Know before you buy – Know before you build
Marlinton wants to accommodate all new building and improvements, so far as we can. The task of complying with State and Federal Regulations continues to make that harder and harder to do. If you want to build a new home – or refurbish an existing home – in a floodplain, you must take special precautions.
Don’t start building your home until you have answered a few basic questions.
The first question: Is there anything you can do to be removed from the floodplain? If so, that process can take weeks to accomplish. If not, prepare to jump through additional hoops. If you require financing for your project, you will be required to purchase flood insurance. All federally-backed banks and lenders will require the borrower to have flood insurance.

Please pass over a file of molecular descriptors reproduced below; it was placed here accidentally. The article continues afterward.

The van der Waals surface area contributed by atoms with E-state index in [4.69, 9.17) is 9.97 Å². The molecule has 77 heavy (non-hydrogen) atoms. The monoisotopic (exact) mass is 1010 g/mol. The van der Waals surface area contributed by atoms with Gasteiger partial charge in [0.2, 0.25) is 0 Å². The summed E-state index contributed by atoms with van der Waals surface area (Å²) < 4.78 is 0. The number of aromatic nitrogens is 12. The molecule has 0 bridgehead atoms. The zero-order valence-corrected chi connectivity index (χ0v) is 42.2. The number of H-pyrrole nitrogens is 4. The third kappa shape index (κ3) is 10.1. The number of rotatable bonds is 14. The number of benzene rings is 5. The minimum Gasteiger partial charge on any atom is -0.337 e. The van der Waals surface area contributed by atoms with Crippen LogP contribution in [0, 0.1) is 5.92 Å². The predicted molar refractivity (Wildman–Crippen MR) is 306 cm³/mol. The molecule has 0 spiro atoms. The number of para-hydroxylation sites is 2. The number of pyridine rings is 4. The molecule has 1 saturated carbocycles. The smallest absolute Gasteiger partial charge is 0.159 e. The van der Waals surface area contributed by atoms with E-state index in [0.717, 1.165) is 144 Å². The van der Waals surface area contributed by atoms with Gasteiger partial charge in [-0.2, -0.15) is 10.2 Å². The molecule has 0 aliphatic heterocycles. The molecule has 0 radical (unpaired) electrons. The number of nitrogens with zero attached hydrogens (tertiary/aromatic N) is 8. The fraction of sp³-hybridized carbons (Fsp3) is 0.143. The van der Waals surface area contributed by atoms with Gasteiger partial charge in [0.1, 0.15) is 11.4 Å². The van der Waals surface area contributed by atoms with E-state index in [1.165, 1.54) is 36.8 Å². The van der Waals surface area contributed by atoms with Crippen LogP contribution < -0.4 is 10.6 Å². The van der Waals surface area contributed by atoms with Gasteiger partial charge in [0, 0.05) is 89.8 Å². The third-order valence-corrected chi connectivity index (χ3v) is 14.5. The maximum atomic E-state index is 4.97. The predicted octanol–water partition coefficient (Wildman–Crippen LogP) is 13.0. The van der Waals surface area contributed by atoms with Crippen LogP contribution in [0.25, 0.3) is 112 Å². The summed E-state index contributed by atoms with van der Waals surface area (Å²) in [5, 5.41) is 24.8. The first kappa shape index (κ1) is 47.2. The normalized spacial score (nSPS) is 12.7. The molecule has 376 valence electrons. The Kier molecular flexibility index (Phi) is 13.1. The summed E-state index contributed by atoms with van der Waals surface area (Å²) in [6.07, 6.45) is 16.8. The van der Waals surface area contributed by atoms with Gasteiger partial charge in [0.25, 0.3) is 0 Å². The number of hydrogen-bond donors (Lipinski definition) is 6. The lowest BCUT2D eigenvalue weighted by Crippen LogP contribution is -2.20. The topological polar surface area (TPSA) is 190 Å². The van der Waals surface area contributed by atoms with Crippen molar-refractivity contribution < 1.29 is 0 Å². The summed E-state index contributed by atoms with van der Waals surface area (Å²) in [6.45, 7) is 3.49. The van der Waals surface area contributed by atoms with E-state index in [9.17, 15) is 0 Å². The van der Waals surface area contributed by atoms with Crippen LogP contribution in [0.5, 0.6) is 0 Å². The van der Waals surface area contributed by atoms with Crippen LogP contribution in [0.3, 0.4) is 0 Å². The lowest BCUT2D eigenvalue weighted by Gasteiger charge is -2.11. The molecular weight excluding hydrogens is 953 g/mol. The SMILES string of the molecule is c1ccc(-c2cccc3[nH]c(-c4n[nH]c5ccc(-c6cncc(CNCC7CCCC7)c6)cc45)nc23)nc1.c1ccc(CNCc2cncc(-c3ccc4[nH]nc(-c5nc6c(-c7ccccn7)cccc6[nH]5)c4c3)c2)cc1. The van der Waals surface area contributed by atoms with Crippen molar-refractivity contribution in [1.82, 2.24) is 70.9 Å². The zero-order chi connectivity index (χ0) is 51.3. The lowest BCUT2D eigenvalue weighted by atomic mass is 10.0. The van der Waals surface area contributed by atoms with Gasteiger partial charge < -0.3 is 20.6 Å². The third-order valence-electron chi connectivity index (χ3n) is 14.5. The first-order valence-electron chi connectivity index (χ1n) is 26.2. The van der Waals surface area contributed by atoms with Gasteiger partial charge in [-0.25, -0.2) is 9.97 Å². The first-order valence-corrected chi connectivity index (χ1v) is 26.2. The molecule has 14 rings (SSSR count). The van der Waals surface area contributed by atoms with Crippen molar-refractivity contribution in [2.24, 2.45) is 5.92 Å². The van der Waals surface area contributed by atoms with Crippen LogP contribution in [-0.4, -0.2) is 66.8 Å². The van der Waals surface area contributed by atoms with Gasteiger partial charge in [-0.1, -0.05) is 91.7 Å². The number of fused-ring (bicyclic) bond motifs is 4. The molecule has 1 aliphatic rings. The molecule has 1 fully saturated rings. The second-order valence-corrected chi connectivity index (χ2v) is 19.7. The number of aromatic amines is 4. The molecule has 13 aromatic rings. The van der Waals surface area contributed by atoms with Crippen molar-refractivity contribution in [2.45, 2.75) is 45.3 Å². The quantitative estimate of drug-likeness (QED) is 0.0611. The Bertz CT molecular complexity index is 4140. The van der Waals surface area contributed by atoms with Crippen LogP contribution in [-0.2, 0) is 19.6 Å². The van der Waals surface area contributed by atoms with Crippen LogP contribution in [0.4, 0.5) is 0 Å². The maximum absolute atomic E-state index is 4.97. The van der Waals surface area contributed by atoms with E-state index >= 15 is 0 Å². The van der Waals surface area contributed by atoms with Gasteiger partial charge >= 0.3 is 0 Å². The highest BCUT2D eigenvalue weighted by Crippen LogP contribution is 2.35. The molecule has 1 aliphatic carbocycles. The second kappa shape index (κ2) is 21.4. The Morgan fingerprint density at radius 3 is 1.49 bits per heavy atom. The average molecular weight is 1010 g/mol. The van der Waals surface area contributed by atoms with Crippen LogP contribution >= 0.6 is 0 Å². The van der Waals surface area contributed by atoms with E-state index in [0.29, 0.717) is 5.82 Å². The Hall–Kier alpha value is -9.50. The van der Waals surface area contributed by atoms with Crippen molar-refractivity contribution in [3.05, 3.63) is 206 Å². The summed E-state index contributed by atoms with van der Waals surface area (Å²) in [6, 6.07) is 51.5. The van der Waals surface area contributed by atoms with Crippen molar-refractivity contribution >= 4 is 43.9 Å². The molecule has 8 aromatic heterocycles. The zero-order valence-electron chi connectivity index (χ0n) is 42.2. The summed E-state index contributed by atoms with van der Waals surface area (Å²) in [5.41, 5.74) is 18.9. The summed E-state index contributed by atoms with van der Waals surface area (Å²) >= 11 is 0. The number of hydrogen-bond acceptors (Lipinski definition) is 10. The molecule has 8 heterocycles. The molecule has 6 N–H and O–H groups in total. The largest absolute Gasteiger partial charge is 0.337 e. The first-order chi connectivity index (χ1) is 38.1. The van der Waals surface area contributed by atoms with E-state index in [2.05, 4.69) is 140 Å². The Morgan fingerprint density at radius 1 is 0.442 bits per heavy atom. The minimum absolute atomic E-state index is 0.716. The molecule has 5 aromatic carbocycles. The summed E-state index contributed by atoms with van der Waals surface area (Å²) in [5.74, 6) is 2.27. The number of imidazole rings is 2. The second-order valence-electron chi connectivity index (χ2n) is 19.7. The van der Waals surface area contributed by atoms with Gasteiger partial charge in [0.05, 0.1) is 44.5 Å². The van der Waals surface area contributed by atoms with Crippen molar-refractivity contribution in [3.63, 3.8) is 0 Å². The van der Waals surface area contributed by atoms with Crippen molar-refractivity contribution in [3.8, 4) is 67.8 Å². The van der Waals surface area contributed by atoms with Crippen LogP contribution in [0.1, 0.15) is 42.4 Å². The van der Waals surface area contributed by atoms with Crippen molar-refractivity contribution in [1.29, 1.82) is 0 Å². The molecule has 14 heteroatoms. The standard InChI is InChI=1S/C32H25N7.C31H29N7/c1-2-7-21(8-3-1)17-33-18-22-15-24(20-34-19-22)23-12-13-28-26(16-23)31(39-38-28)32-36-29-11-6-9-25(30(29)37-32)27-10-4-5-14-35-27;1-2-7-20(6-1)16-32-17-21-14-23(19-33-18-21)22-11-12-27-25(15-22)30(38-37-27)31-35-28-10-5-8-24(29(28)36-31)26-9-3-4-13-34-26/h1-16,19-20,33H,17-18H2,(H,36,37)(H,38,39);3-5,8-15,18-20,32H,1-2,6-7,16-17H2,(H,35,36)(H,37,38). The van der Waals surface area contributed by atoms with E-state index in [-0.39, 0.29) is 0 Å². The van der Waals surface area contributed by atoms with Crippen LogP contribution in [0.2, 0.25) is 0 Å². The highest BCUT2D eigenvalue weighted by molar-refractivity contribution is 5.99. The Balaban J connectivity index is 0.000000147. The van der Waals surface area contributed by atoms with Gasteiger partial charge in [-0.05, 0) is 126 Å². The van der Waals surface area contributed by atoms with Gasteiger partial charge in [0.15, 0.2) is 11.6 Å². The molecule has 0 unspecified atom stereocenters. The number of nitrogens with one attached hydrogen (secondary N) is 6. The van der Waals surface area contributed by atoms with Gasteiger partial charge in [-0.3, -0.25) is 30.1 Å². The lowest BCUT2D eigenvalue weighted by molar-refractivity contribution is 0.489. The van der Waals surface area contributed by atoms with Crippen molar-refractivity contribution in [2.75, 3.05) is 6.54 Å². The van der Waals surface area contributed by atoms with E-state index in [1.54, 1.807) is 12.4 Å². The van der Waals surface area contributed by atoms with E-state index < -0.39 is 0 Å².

FEMA is the Federal Emergency Management Agency. The National Flood Insurance Program is the underwriter for all the basic flood insurance policies and operates according to FEMA flood mapping. Prudent property owners and builders should be sure the floor level of the new structure is higher than the base flood elevation (BFE) to minimize flooding risk. Any communities in a floodplain will require this. Not just Marlinton.
STEP #1. The first thing is to have the building site surveyed to determine if the existing ground is above or below the BFE. Obtain a Flood Elevation Certificate for the particular property. Bring a site-plan to the Town Enforcement Officer to apply for a Building Permit.
As of Monday, April 19, the average flood insurance policy in West Virginia costs $1,273 per year. That makes West Virginia #6 and 73.4% higher than average. Worse yet, it is increasing every year.
A mistake in handling this situation early on can easily cost the owner thousands of dollars during the time they own the home and thousands more when they want to sell the home and there is nothing the Town of Marlinton can do about that.
The Town is forced to play by FEMA rules.